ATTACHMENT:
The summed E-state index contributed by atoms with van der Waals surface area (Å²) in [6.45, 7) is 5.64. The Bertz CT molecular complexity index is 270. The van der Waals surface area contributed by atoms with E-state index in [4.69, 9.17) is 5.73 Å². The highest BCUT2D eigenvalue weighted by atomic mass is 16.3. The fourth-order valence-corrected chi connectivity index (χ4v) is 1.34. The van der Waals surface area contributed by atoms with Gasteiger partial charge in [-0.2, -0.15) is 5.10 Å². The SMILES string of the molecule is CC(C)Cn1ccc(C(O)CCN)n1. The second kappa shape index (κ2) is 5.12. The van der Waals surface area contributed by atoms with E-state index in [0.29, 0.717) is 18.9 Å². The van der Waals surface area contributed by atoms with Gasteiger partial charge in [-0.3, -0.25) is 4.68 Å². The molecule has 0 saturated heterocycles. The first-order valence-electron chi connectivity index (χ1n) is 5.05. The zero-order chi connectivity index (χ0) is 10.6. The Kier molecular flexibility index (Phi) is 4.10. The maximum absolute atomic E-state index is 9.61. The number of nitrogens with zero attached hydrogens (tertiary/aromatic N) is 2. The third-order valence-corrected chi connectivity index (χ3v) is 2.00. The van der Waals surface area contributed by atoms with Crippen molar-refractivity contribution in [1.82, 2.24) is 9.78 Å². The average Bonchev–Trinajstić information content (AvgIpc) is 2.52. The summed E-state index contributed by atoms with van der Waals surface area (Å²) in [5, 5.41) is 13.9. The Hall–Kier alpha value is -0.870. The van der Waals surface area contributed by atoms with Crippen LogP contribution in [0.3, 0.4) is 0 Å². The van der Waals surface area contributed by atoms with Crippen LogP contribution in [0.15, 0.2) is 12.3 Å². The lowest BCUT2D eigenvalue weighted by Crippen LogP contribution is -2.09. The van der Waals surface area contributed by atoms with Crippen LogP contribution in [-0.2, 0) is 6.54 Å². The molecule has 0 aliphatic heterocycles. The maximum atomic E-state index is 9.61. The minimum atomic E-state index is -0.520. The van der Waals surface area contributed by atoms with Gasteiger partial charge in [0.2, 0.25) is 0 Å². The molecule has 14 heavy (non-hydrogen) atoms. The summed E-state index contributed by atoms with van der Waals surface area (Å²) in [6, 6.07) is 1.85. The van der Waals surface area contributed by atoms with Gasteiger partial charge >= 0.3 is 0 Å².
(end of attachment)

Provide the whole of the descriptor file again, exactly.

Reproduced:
The summed E-state index contributed by atoms with van der Waals surface area (Å²) in [6.45, 7) is 5.64. The Bertz CT molecular complexity index is 270. The van der Waals surface area contributed by atoms with E-state index in [4.69, 9.17) is 5.73 Å². The highest BCUT2D eigenvalue weighted by atomic mass is 16.3. The fourth-order valence-corrected chi connectivity index (χ4v) is 1.34. The van der Waals surface area contributed by atoms with Gasteiger partial charge in [-0.2, -0.15) is 5.10 Å². The SMILES string of the molecule is CC(C)Cn1ccc(C(O)CCN)n1. The second kappa shape index (κ2) is 5.12. The van der Waals surface area contributed by atoms with E-state index in [0.29, 0.717) is 18.9 Å². The van der Waals surface area contributed by atoms with Gasteiger partial charge in [-0.3, -0.25) is 4.68 Å². The molecule has 0 saturated heterocycles. The first-order valence-electron chi connectivity index (χ1n) is 5.05. The zero-order chi connectivity index (χ0) is 10.6. The Kier molecular flexibility index (Phi) is 4.10. The maximum absolute atomic E-state index is 9.61. The number of nitrogens with zero attached hydrogens (tertiary/aromatic N) is 2. The third-order valence-corrected chi connectivity index (χ3v) is 2.00. The van der Waals surface area contributed by atoms with Crippen molar-refractivity contribution in [1.82, 2.24) is 9.78 Å². The average Bonchev–Trinajstić information content (AvgIpc) is 2.52. The summed E-state index contributed by atoms with van der Waals surface area (Å²) in [5, 5.41) is 13.9. The Hall–Kier alpha value is -0.870. The van der Waals surface area contributed by atoms with Crippen LogP contribution in [0.3, 0.4) is 0 Å². The van der Waals surface area contributed by atoms with Crippen LogP contribution in [0.15, 0.2) is 12.3 Å². The lowest BCUT2D eigenvalue weighted by Crippen LogP contribution is -2.09. The van der Waals surface area contributed by atoms with Crippen LogP contribution in [-0.2, 0) is 6.54 Å². The molecule has 0 aliphatic heterocycles. The maximum atomic E-state index is 9.61. The minimum atomic E-state index is -0.520. The van der Waals surface area contributed by atoms with Gasteiger partial charge in [0.2, 0.25) is 0 Å². The molecule has 14 heavy (non-hydrogen) atoms. The summed E-state index contributed by atoms with van der Waals surface area (Å²) in [6, 6.07) is 1.85. The van der Waals surface area contributed by atoms with Gasteiger partial charge >= 0.3 is 0 Å².